One day, a young man who had been bathing waded out too far and was swooped up by the strong current. He began yelling for help. Person after person went into the water, trying to get as close to him as they could without getting caught up in the current themselves, and they yelled to him, “Give me your hand!” The man just flailed about, screaming for help.


Just as everyone feared for the worst, one of the old women in the village came into the water, getting as near as she could to the man caught in the current; she stretched out her hand and said to the man, “Take my hand!” And, miraculously, the man reached out his hand, and took the hand of the older woman, who pulled him from the current.


Everyone was wild with happiness, cheering and yelling at the miracle they had just witnessed. One of the villagers went to the woman who was sitting on the water’s edge and said to her, “You are a hero. You saved that man’s life. How did you do it?”


The old woman said, “It is not hard, when you think about it. Everyone was yelling, ‘Give me your hand’. A drowning man does not think he is able to give anything, not even to help himself.”

“I simply said to the man, ‘Take my hand.’”

“When you are drowning, when you are desperate for help, you need others. A drowning person can’t hear ‘give me your hand’. When a person is in over their head, they can hear, ‘take my hand’. The difference, she said, can save a life.”


The Abbott looked at me with a twinkle in his eye, smiled and said, “I think this Jesus, your savior, knew a little something about drowning and being in over his head.”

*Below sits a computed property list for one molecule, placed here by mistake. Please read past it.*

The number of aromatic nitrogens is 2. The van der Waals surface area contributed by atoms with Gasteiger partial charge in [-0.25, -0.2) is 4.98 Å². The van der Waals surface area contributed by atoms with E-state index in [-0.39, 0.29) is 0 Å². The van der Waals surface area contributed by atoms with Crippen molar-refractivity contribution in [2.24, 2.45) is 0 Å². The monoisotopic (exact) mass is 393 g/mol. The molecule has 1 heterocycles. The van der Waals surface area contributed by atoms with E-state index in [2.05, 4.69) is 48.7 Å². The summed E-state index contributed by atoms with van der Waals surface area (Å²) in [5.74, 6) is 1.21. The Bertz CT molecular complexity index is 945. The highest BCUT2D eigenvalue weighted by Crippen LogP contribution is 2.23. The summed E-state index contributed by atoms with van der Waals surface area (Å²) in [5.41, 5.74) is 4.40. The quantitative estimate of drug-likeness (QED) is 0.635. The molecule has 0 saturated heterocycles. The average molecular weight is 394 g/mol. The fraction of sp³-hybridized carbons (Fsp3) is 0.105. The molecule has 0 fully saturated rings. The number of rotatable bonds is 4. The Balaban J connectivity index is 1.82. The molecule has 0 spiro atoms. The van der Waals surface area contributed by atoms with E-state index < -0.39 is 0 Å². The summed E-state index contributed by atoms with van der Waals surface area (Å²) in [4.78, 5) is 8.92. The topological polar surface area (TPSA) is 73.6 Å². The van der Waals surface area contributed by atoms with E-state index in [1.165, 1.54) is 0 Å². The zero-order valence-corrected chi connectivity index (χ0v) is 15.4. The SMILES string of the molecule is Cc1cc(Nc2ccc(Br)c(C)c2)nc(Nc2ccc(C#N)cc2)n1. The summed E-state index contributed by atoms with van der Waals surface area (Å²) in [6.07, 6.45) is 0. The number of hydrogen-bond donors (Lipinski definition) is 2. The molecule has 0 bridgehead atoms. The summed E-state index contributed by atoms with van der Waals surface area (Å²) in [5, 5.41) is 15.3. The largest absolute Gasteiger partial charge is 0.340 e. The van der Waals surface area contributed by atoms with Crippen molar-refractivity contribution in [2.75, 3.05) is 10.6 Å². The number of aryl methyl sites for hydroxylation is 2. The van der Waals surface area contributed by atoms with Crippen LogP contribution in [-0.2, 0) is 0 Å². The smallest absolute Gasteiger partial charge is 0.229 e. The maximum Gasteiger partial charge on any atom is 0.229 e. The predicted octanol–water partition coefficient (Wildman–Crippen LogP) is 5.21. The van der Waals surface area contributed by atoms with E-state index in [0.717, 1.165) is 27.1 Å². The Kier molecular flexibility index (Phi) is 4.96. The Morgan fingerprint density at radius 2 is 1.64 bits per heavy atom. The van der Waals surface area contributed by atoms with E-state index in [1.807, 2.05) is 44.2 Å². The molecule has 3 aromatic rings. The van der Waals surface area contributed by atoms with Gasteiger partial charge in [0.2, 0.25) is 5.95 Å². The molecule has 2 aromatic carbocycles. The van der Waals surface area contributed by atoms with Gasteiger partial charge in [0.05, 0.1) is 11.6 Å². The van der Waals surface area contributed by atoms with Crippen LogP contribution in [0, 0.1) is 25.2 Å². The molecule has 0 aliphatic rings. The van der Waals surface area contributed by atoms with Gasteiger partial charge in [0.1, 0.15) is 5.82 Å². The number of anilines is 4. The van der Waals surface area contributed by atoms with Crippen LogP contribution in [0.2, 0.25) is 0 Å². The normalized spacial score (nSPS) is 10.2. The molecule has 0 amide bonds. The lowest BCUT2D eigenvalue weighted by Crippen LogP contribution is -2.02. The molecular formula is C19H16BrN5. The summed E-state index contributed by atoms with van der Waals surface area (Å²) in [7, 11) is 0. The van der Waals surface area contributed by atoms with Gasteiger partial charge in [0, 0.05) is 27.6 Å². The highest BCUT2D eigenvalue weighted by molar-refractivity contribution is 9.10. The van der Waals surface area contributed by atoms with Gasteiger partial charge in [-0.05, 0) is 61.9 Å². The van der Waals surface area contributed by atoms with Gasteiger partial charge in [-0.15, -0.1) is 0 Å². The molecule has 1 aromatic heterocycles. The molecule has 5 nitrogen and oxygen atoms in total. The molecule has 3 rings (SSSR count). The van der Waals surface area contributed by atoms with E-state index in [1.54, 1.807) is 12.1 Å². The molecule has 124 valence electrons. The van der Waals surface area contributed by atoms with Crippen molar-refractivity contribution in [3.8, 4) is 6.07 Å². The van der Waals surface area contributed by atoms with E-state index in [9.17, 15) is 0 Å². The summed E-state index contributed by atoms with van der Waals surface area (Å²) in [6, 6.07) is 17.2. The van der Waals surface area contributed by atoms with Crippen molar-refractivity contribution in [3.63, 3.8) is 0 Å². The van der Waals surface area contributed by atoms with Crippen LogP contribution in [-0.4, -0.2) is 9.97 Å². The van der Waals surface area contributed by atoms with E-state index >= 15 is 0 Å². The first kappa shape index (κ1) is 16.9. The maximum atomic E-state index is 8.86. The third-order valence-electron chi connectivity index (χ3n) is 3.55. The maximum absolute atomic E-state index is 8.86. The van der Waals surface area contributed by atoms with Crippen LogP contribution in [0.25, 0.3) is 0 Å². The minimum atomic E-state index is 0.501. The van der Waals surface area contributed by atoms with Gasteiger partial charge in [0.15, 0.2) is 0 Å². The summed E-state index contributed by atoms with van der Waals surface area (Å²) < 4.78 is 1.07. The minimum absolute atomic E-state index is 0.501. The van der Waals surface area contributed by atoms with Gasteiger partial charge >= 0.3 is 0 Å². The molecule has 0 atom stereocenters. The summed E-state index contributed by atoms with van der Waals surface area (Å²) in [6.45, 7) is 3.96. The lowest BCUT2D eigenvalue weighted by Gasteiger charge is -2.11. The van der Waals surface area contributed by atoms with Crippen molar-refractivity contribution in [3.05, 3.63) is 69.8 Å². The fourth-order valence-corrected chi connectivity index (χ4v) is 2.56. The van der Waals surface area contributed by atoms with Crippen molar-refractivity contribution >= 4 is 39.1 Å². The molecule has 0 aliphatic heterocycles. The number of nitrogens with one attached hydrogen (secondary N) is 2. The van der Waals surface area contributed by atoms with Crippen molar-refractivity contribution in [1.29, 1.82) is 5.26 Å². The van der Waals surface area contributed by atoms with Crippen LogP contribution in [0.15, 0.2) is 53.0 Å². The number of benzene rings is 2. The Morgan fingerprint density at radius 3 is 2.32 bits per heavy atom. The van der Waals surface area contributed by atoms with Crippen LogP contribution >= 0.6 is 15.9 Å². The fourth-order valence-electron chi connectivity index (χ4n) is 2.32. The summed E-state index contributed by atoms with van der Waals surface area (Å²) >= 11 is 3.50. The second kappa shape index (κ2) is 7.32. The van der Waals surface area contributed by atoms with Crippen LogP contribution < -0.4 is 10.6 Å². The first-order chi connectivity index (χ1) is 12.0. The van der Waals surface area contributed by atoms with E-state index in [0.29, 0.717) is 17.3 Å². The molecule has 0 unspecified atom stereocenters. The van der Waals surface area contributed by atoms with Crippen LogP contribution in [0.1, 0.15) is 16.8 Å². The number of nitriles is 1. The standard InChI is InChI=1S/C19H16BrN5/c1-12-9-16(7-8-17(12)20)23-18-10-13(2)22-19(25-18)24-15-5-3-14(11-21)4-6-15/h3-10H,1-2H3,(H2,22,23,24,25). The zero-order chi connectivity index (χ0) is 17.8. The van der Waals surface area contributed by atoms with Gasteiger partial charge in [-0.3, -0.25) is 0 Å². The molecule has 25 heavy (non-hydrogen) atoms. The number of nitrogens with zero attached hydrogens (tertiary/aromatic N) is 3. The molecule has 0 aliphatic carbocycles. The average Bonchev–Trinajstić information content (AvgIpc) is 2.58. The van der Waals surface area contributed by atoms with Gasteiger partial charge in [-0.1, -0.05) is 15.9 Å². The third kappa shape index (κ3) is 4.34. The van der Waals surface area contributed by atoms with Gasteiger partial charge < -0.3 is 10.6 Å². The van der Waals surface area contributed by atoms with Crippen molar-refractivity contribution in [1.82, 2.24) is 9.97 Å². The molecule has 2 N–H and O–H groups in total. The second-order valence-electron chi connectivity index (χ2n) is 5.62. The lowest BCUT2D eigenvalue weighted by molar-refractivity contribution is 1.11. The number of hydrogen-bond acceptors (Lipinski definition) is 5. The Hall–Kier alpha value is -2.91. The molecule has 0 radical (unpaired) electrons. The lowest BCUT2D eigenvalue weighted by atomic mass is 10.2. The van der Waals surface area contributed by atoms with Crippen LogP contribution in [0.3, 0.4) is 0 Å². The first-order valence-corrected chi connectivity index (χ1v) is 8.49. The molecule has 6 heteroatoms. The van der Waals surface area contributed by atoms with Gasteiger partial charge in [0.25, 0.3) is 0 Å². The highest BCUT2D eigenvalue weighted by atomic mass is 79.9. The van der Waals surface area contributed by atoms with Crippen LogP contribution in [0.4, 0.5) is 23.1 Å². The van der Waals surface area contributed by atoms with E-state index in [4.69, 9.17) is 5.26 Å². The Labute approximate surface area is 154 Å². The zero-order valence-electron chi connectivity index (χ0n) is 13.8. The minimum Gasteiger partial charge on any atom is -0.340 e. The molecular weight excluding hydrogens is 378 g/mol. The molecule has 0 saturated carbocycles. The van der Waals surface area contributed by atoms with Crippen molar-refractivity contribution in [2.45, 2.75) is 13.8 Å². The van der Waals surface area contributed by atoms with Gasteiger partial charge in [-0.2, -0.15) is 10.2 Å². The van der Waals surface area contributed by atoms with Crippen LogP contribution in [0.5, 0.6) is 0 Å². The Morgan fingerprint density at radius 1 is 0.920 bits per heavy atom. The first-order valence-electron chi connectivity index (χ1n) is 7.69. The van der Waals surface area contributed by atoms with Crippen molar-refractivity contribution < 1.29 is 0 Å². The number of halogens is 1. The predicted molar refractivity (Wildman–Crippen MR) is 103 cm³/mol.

When John’s disciples started following Jesus, he turned and asked him, “What are you looking for?” They answered, “Rabbi/Teacher where are you staying?” Which is to ask, Where do you dwell? Where is your heart?”


And, Jesus didn’t say, “I live in Nazareth.” He didn’t say, “I’m sort of in between homes right now.” Or, “Well, I’m not from here, I’m staying with friends.”


No, Jesus said, “Come and see.” Which is to say, Take my hand. Follow me.


Not, do this. Not, don’t do that. Not, give me this or that.

Not, give me your name. Not follow these rules and pay this price and you’ll be saved.


No. Jesus said, “Come and see.” Take my hand. Experience it for yourself.

I’m going to take a risk here and say that I think that’s why many of us come to church. I think that’s what we’re looking for. Some who will take us by the hand – especially when we feel we’re going under.


Baba Ram Dass, and American spiritual teacher and guru of modern yoga once said, “We’re all here to walk each other home.” You know, I think that’s just about right.